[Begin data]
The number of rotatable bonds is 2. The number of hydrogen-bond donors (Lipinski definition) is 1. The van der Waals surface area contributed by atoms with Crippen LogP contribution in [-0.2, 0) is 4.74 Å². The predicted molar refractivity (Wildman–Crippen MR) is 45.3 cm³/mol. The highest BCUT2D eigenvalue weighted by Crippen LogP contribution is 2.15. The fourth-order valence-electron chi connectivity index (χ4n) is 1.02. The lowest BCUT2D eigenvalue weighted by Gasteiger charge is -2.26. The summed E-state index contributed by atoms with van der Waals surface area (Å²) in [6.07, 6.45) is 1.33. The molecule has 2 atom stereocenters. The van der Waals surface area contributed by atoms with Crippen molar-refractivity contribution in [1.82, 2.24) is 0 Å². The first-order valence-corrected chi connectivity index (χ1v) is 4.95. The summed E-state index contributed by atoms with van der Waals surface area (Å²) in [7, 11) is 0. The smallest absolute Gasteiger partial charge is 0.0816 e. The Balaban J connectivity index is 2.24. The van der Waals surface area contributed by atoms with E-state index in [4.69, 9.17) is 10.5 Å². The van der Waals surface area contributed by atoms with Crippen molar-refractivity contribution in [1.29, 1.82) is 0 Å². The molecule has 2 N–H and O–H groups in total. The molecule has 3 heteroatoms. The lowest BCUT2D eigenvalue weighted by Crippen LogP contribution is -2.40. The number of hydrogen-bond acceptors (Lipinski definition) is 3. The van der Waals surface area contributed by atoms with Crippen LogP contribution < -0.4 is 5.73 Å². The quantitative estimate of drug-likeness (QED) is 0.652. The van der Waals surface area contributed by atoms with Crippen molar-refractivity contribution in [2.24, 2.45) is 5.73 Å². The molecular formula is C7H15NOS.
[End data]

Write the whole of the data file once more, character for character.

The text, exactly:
The number of rotatable bonds is 2. The number of hydrogen-bond donors (Lipinski definition) is 1. The van der Waals surface area contributed by atoms with Crippen LogP contribution in [-0.2, 0) is 4.74 Å². The predicted molar refractivity (Wildman–Crippen MR) is 45.3 cm³/mol. The highest BCUT2D eigenvalue weighted by Crippen LogP contribution is 2.15. The fourth-order valence-electron chi connectivity index (χ4n) is 1.02. The lowest BCUT2D eigenvalue weighted by Gasteiger charge is -2.26. The summed E-state index contributed by atoms with van der Waals surface area (Å²) in [6.07, 6.45) is 1.33. The molecule has 2 atom stereocenters. The van der Waals surface area contributed by atoms with Crippen molar-refractivity contribution in [1.82, 2.24) is 0 Å². The first-order valence-corrected chi connectivity index (χ1v) is 4.95. The summed E-state index contributed by atoms with van der Waals surface area (Å²) in [7, 11) is 0. The smallest absolute Gasteiger partial charge is 0.0816 e. The Balaban J connectivity index is 2.24. The van der Waals surface area contributed by atoms with E-state index in [4.69, 9.17) is 10.5 Å². The van der Waals surface area contributed by atoms with Crippen molar-refractivity contribution in [1.29, 1.82) is 0 Å². The molecule has 2 N–H and O–H groups in total. The molecule has 3 heteroatoms. The lowest BCUT2D eigenvalue weighted by Crippen LogP contribution is -2.40. The number of hydrogen-bond acceptors (Lipinski definition) is 3. The van der Waals surface area contributed by atoms with Crippen LogP contribution < -0.4 is 5.73 Å². The quantitative estimate of drug-likeness (QED) is 0.652. The van der Waals surface area contributed by atoms with Crippen molar-refractivity contribution in [2.24, 2.45) is 5.73 Å². The molecular formula is C7H15NOS.